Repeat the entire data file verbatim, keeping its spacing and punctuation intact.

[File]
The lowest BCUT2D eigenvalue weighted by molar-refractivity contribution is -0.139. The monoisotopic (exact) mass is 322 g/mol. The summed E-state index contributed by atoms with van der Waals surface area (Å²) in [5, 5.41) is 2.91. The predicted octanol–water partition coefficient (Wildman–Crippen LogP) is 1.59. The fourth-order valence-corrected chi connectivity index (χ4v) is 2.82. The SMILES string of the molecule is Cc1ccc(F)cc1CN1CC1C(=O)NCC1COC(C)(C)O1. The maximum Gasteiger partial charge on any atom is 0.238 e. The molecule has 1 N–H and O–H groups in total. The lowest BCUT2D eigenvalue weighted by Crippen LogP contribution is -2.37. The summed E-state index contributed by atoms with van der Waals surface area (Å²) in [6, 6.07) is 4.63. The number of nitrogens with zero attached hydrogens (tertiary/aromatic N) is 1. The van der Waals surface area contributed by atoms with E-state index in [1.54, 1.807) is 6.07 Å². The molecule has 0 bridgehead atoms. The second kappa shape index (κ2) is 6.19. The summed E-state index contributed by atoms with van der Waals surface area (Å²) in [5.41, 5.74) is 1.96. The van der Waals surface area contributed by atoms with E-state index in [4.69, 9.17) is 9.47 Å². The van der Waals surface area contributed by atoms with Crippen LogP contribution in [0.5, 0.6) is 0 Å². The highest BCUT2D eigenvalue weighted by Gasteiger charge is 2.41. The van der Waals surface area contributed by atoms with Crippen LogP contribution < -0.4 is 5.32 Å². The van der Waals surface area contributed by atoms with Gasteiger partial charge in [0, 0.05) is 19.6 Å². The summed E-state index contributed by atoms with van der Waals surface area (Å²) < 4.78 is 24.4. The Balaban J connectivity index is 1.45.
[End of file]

The lowest BCUT2D eigenvalue weighted by molar-refractivity contribution is -0.139. The monoisotopic (exact) mass is 322 g/mol. The summed E-state index contributed by atoms with van der Waals surface area (Å²) in [5, 5.41) is 2.91. The predicted octanol–water partition coefficient (Wildman–Crippen LogP) is 1.59. The fourth-order valence-corrected chi connectivity index (χ4v) is 2.82. The SMILES string of the molecule is Cc1ccc(F)cc1CN1CC1C(=O)NCC1COC(C)(C)O1. The maximum Gasteiger partial charge on any atom is 0.238 e. The molecule has 1 N–H and O–H groups in total. The lowest BCUT2D eigenvalue weighted by Crippen LogP contribution is -2.37. The summed E-state index contributed by atoms with van der Waals surface area (Å²) in [6, 6.07) is 4.63. The number of nitrogens with zero attached hydrogens (tertiary/aromatic N) is 1. The van der Waals surface area contributed by atoms with E-state index in [1.54, 1.807) is 6.07 Å². The molecule has 0 bridgehead atoms. The second kappa shape index (κ2) is 6.19. The summed E-state index contributed by atoms with van der Waals surface area (Å²) in [5.41, 5.74) is 1.96. The van der Waals surface area contributed by atoms with E-state index in [4.69, 9.17) is 9.47 Å². The van der Waals surface area contributed by atoms with Crippen LogP contribution in [0.5, 0.6) is 0 Å². The highest BCUT2D eigenvalue weighted by Gasteiger charge is 2.41. The van der Waals surface area contributed by atoms with Crippen LogP contribution < -0.4 is 5.32 Å². The van der Waals surface area contributed by atoms with Gasteiger partial charge in [0, 0.05) is 19.6 Å². The summed E-state index contributed by atoms with van der Waals surface area (Å²) < 4.78 is 24.4. The Balaban J connectivity index is 1.45.